Liu, Announces Buddhist Tzu Chi Donation Of $10 Million
In the biggest direct relief effort related to Hurricane Sandy to date, City Comptroller John C. Liu and City religious leaders announced on November 18 a $10 million Thanksgiving emergency cash assistance program for people throughout the city, Long Island and New Jersey affected by the storm—in the form of debit cards from funds raised by the Buddhist Tzu Chi Foundation, an international nonprofit humanitarian and disaster-relief organization.
“One bright spot amid the darkness caused by Superstorm Sandy has been the volunteer work and contributions of so many caring people, especially those from our diverse religious communities. This unprecedented cash gift will go a long way toward helping families affected by the storm, just in time for Thanksgiving,” Liu said. “Our thanks go to the Buddhist Tzu Chi Foundation for its generosity and kindness, and to the donors around the world who are extending their support and friendship to New Yorkers in this time of need.”
Volunteers from the Buddhist Tzu Chi Foundation have already begun giving out cash assistance to storm survivors in the form of Visa debit cards. Recipients can use the cards to buy everything from food and coats to baby diapers, plus pay bills and more-wherever Visa is accepted. The volunteers have also distributed food and blankets as well as hot meals and hygiene kits.
“The words ‘tzu chi’ mean ‘compassionate relief’ in Mandarin and that’s exactly what we hope our aid will bring New Yorkers in their time of greatest need,” Buddhist Tzu Chi Northeast Region Executive Director George Chang said.
The $10 million was raised by the foundation entirely from individual contributions and by its members worldwide.
The Buddhist Tzu Chi Foundation was founded in Taiwan in 1966. It built its first hospital in Taiwan in 1986 and, since then, has conducted disaster relief in more than 70 countries, including Haiti, Afghanistan, Japan, El Salvador, Chile, Australia, Peru, and China. Organized in the Untied States as a 501c3, it is a United Nations nongovernmental organization and has a working relationship with the American Red Cross.
The $10 million cash gift is believed to be one of the largest of its kind by a company or nonprofit group to New Yorkers affected by the storm.
“The American Red Cross and Buddhist Tzu Chi Foundation work side by side as partners to bring assistance to the most vulnerable survivors of disaster. The American Red Cross values the unique expertise and resources Buddhist Tzu Chi Foundation brings to disaster response,” said American Red Cross Manager of Community Engagement and Disaster Partnerships Monica Montoya.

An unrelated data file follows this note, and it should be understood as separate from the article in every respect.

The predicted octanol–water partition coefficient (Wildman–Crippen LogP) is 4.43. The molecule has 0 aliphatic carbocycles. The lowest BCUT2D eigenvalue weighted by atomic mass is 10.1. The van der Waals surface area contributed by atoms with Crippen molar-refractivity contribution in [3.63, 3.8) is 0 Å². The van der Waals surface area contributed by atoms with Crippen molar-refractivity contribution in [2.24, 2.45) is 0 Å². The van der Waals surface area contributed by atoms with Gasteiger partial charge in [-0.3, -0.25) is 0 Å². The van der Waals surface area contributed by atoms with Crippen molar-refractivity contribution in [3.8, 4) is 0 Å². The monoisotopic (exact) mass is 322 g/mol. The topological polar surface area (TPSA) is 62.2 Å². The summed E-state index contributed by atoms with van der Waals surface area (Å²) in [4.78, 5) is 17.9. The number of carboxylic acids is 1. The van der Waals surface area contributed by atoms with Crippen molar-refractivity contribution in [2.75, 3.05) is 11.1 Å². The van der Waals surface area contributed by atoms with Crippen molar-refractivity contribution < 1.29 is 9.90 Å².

“Many faith-based organizations like Buddhist Tzu Chi Foundation and national voluntary agencies continue to provide services to Hurricane Sandy survivors, including providing shelter, meals, clean-up supplies, etc. Buddhist Tzu Chi Foundation and organizations on the ground represent the best of what we call the whole community response to disasters,” said the Rev. David L. Myers, director of the U.S. Department of Homeland Security’s Center for Faithbased & Neighborhood Partnerships.
“It is most gratifying to know that the faith communities are first responders in times of crisis. We may have different beliefs, but we also see each other as one family,” said Rabbi Joseph Potasnik, executive vice president of the New York Board of Rabbis.
“When people of faith and goodwill cross international and religious boundaries to help alleviate suffering, we all have something to be truly thankful for. All New Yorkers—but especially those among us whose lives have been most devastated by the effects of Hurricane Sandy—are blessed by the Tzu Chi Foundation’s generosity this Thanksgiving,” said the Rev. Chloe Breyer, executive director, of the Interfaith Center of New York.
“Hurricane Sandy was devastating to so many of our fellow New Yorkers. It truly knocked our inner soul and helped all of humanity see beyond race, color, and religion. We are grateful for Comptroller John Liu’s dedication and direct involvement in helping those who have been victimized by this tragic hurricane,” said Imam Shamsi Ali, Jamaica Muslim Center in Queens.
“We are grateful that Comptroller John Liu has reached out to identify resources for the people in need. Many of the people impacted by Sandy are elderly, and the storm has shook them up completely,” said Rabbi Yechezkel Pikus, Executive Director of the Council of Jewish Organizations of Flatbush.
“The devastation by Sandy in the Tristate area is not just a local disaster, it has the attention of the global community. Those of us who are delivering relief and recovery appreciate the partnership of our friends around the world. Our heartfelt thanks to the Tzu Chi Foundation for their generosity and to Comptroller Liu for mobilizing this relief effort for our fellow New Yorkers,” the Rev. Dr. Gary V. Simpson, Concord Baptist Church in Brooklyn said.
“‘O Lord shower Thou thine benediction and take care of all the beings. Produce Thou plenty of corn and water and ridding them of pain and penury, ferry them across the world ocean,’” said Mohinder Singh, founder of Baba Makhan Shah Lobana Sikh Center in Richmond Hills, quoting Sikh holy scripture in a prayer for Sandy victims.
“Serve all creatures of God. The service of servants is his real worship. Serving God’s creation is like serving God himself,” said Vikram Deonarain, president of New York Hindu Milan Mandir in Richmond Hills.
Comptroller Liu’s office is helping the Buddhist Tzu Chi Foundation in this relief effort by providing local introductions, liaison with city agencies, and volunteers from its Community Action Center.
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